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Easter in the United Kingdom

       One of the most famous was of starting lent, and so the Easter celebration, in the U.K. is by holding Pancake races. You ran down the road while tossing and trying not to drop your pancake! Sadly, due to very expensive insurance (in case people fell over and hurt themselves!) it's not done any more in Minehead.

      On Mothering Sunday, which is always the Sunday in the middle of Lent in the U.K., special services are held in churches to thank God for Mums. Flowers such as Daffodils and Primroses are often given to mums to say thank you for all the hard work they do! It is also traditional that Mums get the day of house work and might even have breakfast in bed! In old times, when a lot of people had servants, Mothers Day was when maids and servant could go home and see their parents and especially Mothers. A cake was traditionally made to take home to save the maid's mothers baking for Mothers Day. Simnel cake is still eaten today on Mothers Day.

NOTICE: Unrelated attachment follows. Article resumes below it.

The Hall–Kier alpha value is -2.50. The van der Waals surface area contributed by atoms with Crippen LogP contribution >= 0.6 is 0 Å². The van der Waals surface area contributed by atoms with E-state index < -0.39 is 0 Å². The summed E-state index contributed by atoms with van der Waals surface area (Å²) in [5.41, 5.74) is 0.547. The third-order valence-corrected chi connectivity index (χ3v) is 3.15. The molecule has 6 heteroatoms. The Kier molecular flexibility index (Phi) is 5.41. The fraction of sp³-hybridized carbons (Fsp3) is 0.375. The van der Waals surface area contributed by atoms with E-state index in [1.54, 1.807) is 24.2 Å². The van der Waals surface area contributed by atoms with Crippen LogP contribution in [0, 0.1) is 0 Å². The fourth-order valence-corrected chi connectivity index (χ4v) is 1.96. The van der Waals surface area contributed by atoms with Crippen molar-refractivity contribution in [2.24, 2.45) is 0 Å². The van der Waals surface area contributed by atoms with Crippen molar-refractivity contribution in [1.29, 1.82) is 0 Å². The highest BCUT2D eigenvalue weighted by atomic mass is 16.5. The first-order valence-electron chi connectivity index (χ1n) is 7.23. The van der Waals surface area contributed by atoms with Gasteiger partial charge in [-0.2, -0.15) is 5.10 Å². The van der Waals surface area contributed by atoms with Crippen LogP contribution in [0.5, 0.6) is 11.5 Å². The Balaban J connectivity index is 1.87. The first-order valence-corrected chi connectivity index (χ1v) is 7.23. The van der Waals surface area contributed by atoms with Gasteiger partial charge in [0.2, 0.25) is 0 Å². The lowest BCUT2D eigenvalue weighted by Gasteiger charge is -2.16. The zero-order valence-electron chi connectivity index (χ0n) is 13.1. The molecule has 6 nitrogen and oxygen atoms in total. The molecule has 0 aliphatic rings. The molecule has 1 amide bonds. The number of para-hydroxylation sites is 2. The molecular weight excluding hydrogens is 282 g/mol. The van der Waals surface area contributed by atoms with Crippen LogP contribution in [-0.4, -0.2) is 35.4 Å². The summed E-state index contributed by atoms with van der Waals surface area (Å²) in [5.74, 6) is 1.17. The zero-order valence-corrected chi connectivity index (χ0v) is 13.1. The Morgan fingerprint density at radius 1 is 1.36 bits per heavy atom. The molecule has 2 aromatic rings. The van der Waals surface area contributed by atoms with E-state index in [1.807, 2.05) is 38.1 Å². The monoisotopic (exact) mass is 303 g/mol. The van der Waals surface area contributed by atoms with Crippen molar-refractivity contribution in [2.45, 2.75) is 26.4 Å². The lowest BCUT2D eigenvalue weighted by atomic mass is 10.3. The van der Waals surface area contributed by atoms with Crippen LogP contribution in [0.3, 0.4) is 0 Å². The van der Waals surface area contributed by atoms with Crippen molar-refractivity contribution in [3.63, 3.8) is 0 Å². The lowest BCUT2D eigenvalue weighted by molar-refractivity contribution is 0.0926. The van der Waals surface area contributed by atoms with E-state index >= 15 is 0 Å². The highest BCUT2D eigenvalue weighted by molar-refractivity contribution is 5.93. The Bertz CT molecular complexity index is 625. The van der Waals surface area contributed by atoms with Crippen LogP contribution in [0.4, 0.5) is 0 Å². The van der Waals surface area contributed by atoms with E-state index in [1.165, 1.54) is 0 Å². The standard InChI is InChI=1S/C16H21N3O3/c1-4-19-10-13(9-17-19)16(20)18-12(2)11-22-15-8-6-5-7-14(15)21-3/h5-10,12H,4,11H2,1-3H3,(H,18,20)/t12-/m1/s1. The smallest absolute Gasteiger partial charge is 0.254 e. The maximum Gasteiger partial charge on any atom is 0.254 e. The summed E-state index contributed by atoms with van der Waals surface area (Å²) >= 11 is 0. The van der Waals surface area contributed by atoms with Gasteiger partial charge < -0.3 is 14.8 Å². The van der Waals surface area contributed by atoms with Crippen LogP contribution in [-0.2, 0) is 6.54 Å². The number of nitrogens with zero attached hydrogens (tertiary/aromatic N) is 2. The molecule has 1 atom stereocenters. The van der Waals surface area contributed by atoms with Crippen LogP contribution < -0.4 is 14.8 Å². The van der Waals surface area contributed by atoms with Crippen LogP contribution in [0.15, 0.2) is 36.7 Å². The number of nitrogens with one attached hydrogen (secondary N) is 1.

People who go to Church on Palm Sunday, often receive a small cross made of palm leaves blessed by the priest or minister.

     One very famous U.K. Easter tradition is the giving out of 'Maundy Money' by the Queen on Maundy Thursday. Centuries ago it was tradition that the reigning King or Queen would wash the feet of a few of poor people, the number of people being the same as the monarch's age. This was to remember that Jesus washed his disciples feet before the Last Supper.

     Over the years the tradition has changed. Now the Queen, carrying a small pomander or bouquet of sweet herbs, gives little purses of money to a few chosen men and women. The coins are special little silver pennies and the purses are made of soft leather and are closed with a drawstring. The ceremony is held at Westminster Abbey, in London, every other year. In the years when it isn't held at Westminster Abbey, the Queen distributes the Maundy Money at different cathedrals in the country.